How to Stop ComplainingHow to Stop Complaining https://csuiteold.c-suitenetwork.com/advisors/wp-content/uploads/sites/5/2022/07/jason-hafso-56kt2kToZV4-unsplash-785x1024.jpg 785 1024 Debi Silber Debi Silber https://secure.gravatar.com/avatar/82269c92065057c29c4a0e9f97eb8e11?s=96&d=mm&r=g
Complaining. Sure it may feel better in the moment, like you’re letting out some steam, but it actually does more harm than good. In fact, a study by Stanford University found that complaining may be more dangerous than you think. Their research showed that complaining shrinks your hippocampus, reducing your memory and problem-solving abilities.
It also increases stress hormones that can cause you to gain weight and raise your risk for serious conditions, including diabetes and heart disease.
While it may be difficult to stop complaining completely, especially when you’re moving through something like the shattering of trust or betrayal, you can train yourself to complain less and do it more constructively. Use these tips to help you deal with dissatisfaction.
Tips for Complaining Less:
- Monitor your behavior. Studies show that chronic complaining rewires your brain so grumbling may become automatic. Count how many times a day you vent. Keeping a written journal may help. Note your personal triggers and how you feel after you vent. Of course you’re moving through lots of emotions but complaining is a powerful way to keep you painfully stuck.
- Cultivate gratitude. You could also use your journal to increase your sense of appreciation, a powerful antidote to complaining. Remember the things you have to be grateful for and seize opportunities to thank others. When you’re moving through challenging emotions, it may seem hard to find things to be grateful for, but even the warm sun, a roof over your head or having coffee in your favorite mug all count.
- Reduce stress. Taking care of yourself makes you less vulnerable to complaining. Meditate daily or find other ways to relax. Walk in nature, listen to music you love or read something inspiring. Learn to laugh at yourself. Any way you reduce stress improves your well-being, giving you less incentive to complain.
- Decide to change the behavior. Do you complain to get attention? Note the difference in your conversations and those who want to be around you when you’re the one bringing a more positive energy into a room. Again, when you’re healing from painful experiences, it can be hard to be joyful but note how much better you feel when the attention you’re receiving is because of your honesty or vulnerability, versus your anger and complaints.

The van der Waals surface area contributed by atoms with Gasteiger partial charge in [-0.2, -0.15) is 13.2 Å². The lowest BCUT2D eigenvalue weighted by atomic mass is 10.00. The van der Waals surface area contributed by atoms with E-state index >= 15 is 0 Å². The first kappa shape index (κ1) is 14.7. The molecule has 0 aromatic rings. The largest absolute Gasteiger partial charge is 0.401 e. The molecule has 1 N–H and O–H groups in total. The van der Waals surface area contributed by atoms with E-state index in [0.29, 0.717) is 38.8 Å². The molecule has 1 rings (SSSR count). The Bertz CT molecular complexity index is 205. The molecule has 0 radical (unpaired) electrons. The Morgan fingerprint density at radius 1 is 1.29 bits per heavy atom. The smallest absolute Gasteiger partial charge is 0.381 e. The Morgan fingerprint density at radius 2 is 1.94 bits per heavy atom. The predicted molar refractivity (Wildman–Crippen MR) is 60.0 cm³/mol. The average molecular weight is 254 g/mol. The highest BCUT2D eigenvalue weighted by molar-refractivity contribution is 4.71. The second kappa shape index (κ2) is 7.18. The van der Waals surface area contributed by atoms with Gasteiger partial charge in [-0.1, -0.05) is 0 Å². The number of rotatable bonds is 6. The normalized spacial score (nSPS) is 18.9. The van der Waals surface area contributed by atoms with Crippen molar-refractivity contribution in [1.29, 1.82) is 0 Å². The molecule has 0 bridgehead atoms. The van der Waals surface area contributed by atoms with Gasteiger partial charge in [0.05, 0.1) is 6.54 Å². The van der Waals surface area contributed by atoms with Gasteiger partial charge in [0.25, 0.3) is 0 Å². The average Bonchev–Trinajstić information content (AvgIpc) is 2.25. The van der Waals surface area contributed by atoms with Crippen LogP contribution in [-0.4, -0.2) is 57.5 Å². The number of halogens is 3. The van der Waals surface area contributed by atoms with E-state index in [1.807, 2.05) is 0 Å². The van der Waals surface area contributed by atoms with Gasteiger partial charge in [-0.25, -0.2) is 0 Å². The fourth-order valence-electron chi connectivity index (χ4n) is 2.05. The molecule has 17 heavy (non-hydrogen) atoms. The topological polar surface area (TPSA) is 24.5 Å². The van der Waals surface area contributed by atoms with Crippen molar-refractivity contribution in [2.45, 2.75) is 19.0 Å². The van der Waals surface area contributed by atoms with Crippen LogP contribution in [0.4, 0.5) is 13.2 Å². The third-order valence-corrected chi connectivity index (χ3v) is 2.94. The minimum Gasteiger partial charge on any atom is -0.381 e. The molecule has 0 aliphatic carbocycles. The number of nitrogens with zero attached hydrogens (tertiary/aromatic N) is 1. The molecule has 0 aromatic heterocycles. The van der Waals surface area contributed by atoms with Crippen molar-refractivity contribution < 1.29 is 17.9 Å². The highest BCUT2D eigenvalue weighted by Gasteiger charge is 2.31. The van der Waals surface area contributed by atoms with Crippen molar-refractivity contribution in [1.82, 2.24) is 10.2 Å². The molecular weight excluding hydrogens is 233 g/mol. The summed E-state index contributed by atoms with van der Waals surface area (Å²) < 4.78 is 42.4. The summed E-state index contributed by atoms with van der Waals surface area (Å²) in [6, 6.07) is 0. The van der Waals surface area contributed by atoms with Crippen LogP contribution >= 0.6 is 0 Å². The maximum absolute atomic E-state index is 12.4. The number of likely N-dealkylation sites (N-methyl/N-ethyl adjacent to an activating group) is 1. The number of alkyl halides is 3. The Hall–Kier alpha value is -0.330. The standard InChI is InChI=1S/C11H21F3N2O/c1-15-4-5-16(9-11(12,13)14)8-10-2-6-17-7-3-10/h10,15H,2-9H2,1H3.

- Find new friends. Finding the problem in a situation and complaining about it is contagious. You may need to limit your time around others who find this way to spend time interesting or entertaining. Surround yourself with positive influences and strong role models.
- Set limits. Challenge yourself to give up complaining for an hour at a time and then extend it longer. See how much better you feel as you limit the negativity that pulls you down.
Tips for Expressing Dissatisfaction More Constructively:
- Focus on solutions. Before you start venting, think through what you’re trying to achieve. Pick areas of your life where you have significant control over the outcomes and work towards solutions versus just venting about the problem.
- Choose the proper channel. Think about your timing and ensure you’re complaining to the appropriate person. For example, your boss will be more likely to modify an assignment if you approach them first and discuss your concerns privately instead of airing them with others.
- Manage your emotions. Stick to the facts even when you’re upset or angry. Hostility and exaggerations put others on the defensive. At that point, the issue becomes less about what actually happened and more about the reactions and responses that come afterwards.
- Take responsibility for your part. Hold yourself accountable for your role in any situation. Blaming, shaming and complaining keeps all solutions and change at bay. That doesn’t mean taking responsibility for someone else’s behavior, but it does mean that when you take responsibility for your reactions and responses, you harness your power instead of giving it away.
- Be specific. Resist the urge to air your grievances in large batches. Address one point at a time so others can understand your position. While making one thing about everything builds your case, it does little to handle the issue at hand.
- Chronic complaining crushes hope. Listen to others’ perspectives instead of clinging to your own point of view and be open to the possibility for change.
- Take action. Steer your discussions towards coming up with a concrete plan of action that you can implement and evaluate. Be prepared to do something about what’s bothering you even if it makes you feel uncomfortable. Change happens on the other side of your comfort zone.
- Get the right type of support. Changing any pervasive habit can be challenging. If you’re having trouble breaking the cycle of chronic complaining, get support from someone who can help. They can help you form new and more rewarding habits.
Complaining reinforces negative thinking and compromises your well-being. Train your brain to complain less and focus on solutions when you do decide to discuss your dissatisfaction. When you do, you start to feel better and that’s where positive change happens.
Founder and CEO, The PBT (Post Betrayal Transformation) Institute